With a 6-1 vote Thursday night, West Hollywood’s Planning Commission approved a new condominium complex on Hilldale Avenue, north of Cynthia.
Consisting of nine two-story townhouse units, the complex will be located on three parcels at 917, 921 and 927 Hilldale. Those parcels currently have a total of six dwelling units,built between 1922 and 1939,that will be demolished.Oncethe project is completed,the city will see a net gain of three units.
Each of the units will have two or three bedrooms plus a study/office area, as well asindividual garagesand roof decks. Seven of the units will have private garden or courtyard spacewhere the owners can plant flowers and trees directly into the ground.
The Commissionloved the project,Commissioner John Ericksoncalling it “well designed.”
“It takes an existing space and really brings something very new and nice to the neighborhood,” said Erickson.
“It’s a really beautiful project. It does well in terms of incorporating into the fabric of the neighborhood,” said Commissioner Stacey Jones. “This developer has gone above and beyond to make a project that is better not bigger. We don’t see that all of the time here.”
MeanwhileCommissioner Rogerio Carvalheiropraisedarchitect Ric Abramson’sthoughtfulcontemporary design,calling it “expertly designed.”
“I think the design standard here is one that all housing projects should try to achieve in the city of West Hollywood,” said Carvalheiro.
The project receiveda variance to allow a front yard setback (distance from property line tothebuilding) ofjust12 feet.West Hollywood zoning laws say front setbacks should be the average of the houses on either side.While the building to the south has a 10-foot setback,the house immediately north at 931 Hilldale is set back 62 feet from the street. Without the variance, thecomplexwould have to be set back 30 feet from the streetand would have been unable to build two of its nine units.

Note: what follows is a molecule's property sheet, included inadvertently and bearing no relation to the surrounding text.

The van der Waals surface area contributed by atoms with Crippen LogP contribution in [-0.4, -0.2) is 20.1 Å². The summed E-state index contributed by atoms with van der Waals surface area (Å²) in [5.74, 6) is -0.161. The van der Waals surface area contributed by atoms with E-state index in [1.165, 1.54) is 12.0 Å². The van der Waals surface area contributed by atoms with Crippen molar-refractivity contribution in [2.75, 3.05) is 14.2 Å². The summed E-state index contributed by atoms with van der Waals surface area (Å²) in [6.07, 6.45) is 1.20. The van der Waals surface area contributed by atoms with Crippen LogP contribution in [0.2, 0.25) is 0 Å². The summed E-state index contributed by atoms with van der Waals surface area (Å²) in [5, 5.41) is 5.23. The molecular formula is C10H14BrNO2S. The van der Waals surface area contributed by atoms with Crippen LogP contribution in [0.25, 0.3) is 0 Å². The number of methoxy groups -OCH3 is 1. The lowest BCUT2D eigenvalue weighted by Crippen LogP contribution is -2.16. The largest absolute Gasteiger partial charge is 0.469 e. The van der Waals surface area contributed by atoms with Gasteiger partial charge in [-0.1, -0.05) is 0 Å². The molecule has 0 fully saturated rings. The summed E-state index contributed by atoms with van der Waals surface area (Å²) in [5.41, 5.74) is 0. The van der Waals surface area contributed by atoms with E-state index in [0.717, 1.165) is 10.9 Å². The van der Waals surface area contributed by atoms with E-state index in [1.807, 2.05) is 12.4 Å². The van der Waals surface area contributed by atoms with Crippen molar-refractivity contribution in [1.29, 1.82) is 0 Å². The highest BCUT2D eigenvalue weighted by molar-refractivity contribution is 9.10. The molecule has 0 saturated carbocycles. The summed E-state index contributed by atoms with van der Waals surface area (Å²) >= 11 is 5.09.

The Commission also agreed to modify the required rear setback from the standard 15 feet to 13 feet 6 inches.
While Thursday’s meeting lasted two hours and forty-five minutes, almost two hoursof that timewas consumed by a tangentialdiscussionrelating to the solar panels on the house at 931 Hilldale. City law says that a new structure cannot block the solar panelsonan adjacent property. Even though the newcomplex is only two stories high, during the winter months,it wouldcast a shadowuntilmidday on the solar panelsofthe one-story house(an accessory unit of the main two-storybuilding).
DeveloperAgustin Rodriguez,who is constructing the project through hisANR Development Company,has offered to pay100% of the costfor new solar panels, ones that will be twice as strong. The owner of the 931 Hilldale house has indicated she would agree to this, but the exact details have not been worked out.
However,if the 931Hilldalehomeowner fails to sign off on the solar remediation plan, she couldpreventthenewproject from being builtas designed.After a prolonged and tedious discussion,the Commissionoptedto let John Keho, the Director of thecity’sPlanning and Development Services Department,be the person to determine if the solar panels have been upgraded and properly installedif the two parties cannot reach a satisfactory agreement.
Commissioner Lynn Hoopingarnercast the only vote against the project. However, her vote was not against Abramson’s project. She worried the 931 homeowner was not protectedby the motion as written.
“Ithink it was a brilliant project, I love the project,” Hoopingarnertold WEHOville. “I was voting no on pushing it through with the language that didn’t protect the neighbor.”